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The Average Working Mom Works 98 Hours A Week

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Being a mom is a full-time job, literally. Actually, it's two full-time jobs. If you often feel like you're burning the candle at both ends, trying to juggle your full-time job and your duties as a mother, it's because you are. In a study commissioned by Welch's, it was found that the average working mother actually works far more than your typical 40 hour work week, clocking in at a staggering 98 hours!

The study surveyed 2000 American mothers of children between the ages of 5 and 12 to see what their average week looked like. While the average workday is 8 hours, moms are pulling 14-hour "shifts" every day. The study found that mothers are typically "on the job" beginning at 6:23 a.m. before finally being able to have a moment to themselves at 8:31 p.m. This means moms are working 14 hour days only to go to bed to wake up and do it again the next day.

“The results of the survey highlight just how demanding the role of mom can be and the non-stop barrage of tasks it consists of,” Casey Lewis, MS, RD and Health & Nutrition Lead at Welch's told Yahoo! News. “Busy moms may identify with the list of ‘lifesavers,’ which highlights not just a rigorous workload but a constant requirement to feed and fuel the family, week in and week out.”

According to the survey, things like wet wipes, being able to give your child an iPad or tablet to watch a favorite children's show, a steady supply of coffee, Netflix and the convenience of drive-thru meals are a few of the things that these overworked moms listed as lifesavers. Working the equivalent of more than two full-time jobs means that moms need to rely on as many items as possible that makes their day run smoothly. B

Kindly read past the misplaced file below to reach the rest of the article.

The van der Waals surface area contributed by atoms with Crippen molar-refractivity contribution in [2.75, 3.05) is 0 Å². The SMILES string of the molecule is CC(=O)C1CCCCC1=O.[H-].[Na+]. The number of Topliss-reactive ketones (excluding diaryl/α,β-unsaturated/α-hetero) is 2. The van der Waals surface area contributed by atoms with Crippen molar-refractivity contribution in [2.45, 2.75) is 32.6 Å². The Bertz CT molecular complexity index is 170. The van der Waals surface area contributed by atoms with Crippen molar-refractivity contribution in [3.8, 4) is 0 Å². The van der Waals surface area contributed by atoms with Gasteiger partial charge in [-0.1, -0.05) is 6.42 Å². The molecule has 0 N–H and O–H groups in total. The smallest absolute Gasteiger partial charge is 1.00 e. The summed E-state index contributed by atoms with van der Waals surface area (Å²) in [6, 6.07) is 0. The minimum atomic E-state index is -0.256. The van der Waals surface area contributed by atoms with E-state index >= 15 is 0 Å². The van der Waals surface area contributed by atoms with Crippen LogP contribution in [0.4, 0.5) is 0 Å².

ut with such time-consuming demands being placed on mothers, it's, unfortunately, a reality that there are many things they are forced to sacrifice as well. Hobbies, time out with friends, date nights, long showers and basic bathroom privacy are all things mothers have listed as things they simply don't have time for.

In fact, the survey showed that women typically only get a measly one hour and seven minutes of "me time" per day. It's no wonder that moms are often stressed out, trying to figure out how they're going to get everything on their "to do" list done.

We've seen many studies recently about the invisible mental workload that mothers naturally assume in a household, and how there's an unfair burden of work placed on mothers in a family dynamic. Just recently a study was released stating that stay-at-home-moms are worth an annual salary of just over $162,000 because of the never-ending lists of chores, responsibilities, and duties they fulfill on a daily basis. Yet still, we continue to undervalue the role of the mother and continue to watch as women are overworked and underpaid, even in the home. Hopefully, more studies like these will make everyone aware of the amount of work mothers do in and out of the home, and slowly things may start to change.

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